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Championship Belt

Berkeley Springs grad blossoming at Louisville

Berkeley Springs grad blossoming at Louisville

June 19, 2007|By ANDREW MASON

Starring in three sports at Berkeley Springs High School hardly prepared Tone Belt for the world of track and field that awaited him at the University of Louisville.

"The practices were harder than any other practices I'd ever had, even football and basketball," said Belt, 20, who recently completed his sophomore year with the Cardinals. "My first day I was ready to quit. Everyone was like, 'C'mon, Tone.' And I was like, 'Leave me alone.'

"But I stuck with it and just took off from there."

Where Belt will eventually land is anyone's guess. He hopes it's in the Olympic finals in either the long jump or high jump next summer in Beijing.

"I want to make it to the Olympics and make it to the finals and get on TV. That's all I want to do," said Belt, already a four-time All-American at Louisville. "If I can do that next year, then four years after that I'll look forward to competing for an Olympic gold medal.

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"It's one step at a time."

He's made monstrous leaps since graduating from Berkeley Springs in 2005 - especially considering that he began the summer of '05 with plans to join the West Virginia University football team that fall as a freshman walk-on.

"When I was a senior in high school, all I wanted to do was catch touchdown passes," Belt said.

An 11th-hour visit to Louisville that summer changed everything. The Cardinals had some scholarship money to give to Belt - a two-time West Virginia Class AA state champion in both the long and high jumps - if he would continue to jump.

"One of the things I told my mom in high school was that I didn't want her to pay for my college," he said. "At West Virginia, I wasn't going to be able to hold up my end."

Belt has more than held up his end at Louisville. Earlier this year, he became the Cardinals' first NCAA champion in track and field, winning an indoor title in the long jump. This spring, he placed second in the long jump at the NCAA outdoor championships. As a freshman, he placed fifth in both the long and high jumps at the NCAA outdoor meet.

While his personal-best jumps in high school were outstanding - 24 feet in the long and 6 feet, 9 inches in the high - his marks now are world class. As a Cardinal, he's jumped 26-1 3/4 and 7-3 3/4, already qualifying for next year's U.S. Olympic Trials in both events.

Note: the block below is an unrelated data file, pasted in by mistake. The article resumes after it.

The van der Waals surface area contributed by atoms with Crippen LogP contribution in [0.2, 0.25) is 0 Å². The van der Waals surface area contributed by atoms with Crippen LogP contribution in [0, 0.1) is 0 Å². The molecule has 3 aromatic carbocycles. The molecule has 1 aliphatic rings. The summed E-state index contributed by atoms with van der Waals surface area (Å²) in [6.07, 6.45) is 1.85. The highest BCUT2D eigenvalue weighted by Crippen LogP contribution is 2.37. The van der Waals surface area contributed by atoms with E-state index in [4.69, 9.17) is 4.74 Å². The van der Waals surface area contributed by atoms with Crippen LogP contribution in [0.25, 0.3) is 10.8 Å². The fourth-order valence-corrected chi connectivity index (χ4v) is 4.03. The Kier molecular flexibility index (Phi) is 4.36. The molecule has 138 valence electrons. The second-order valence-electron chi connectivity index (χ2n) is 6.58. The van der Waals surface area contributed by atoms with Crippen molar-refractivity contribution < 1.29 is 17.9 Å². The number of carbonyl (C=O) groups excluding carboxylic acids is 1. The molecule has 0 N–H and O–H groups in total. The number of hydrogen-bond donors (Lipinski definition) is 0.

But Belt's far from satisfied.

"I feel I can do more," he said. "I don't want to just be good. I want to dominate. It's like in high school. I didn't want to just win AA, I wanted to be the best in the state.

"When I'm done, I want to be considered one of the best collegiate jumpers there ever was. I want to do this after I graduate (professionally), so I need to put my name out there. And you put your name out there by jumping a foot farther than anybody else.

"I've got a lot of work to do."

Belt, who's 6-foot-3, 190 pounds, is set to compete in both jumps this weekend at the 2007 AT&T USA Outdoor Track & Field Championships in Indianapolis. He's seeded eighth in the long jump and 17th in the high jump. He's ranked 46th in the world in the long jump.

The top three in each event this weekend can qualify for the world championships, to be held in Osaka, Japan, from Aug. 25 to Sept. 2. But the top three only advance if they've met the "A" standards - which are 26-11 (8.20 meters) in the long jump and 7-6 1/2 (2.30 meters) in the high jump - sometime between Jan. 1, 2006, and Aug. 13, 2007. They're the same standards Belt will need to meet by July 23, 2008, to make next year's Olympic team.

"It's not impossible, but I'd have to PR by a good bit to make it to the world championships," Belt said. "It's tough for collegiates because we're just coming off nationals. We were supposed to peak (nearly two weeks ago), and the pros, this is what they train for."

He said his most realistic goal for the weekend is to qualify for next month's Pan Am Games in Brazil.

Last summer, he placed second in the long jump at the world junior (19 and under) championships in Beijing with a then-personal-record leap of 26-1.

"That was big, probably the best experience I've had, getting to go over there with the whole U.S. team," Belt said. "I want to do the same thing with Pan Ams and get a big PR again.

"The big goal is to get the 'A' standard. Next year is the big year. Once you get that 'A' standard, it's about who shows up that day (at the Olympic Trials)."

Will it be Tone - or "Tony" as Belt's name was spelled before college?

"My real name is Antone," he said. "At the big college meets, they just took the 'An' off, and it stuck.

"It doesn't matter to me, as long as it says Belt up there."

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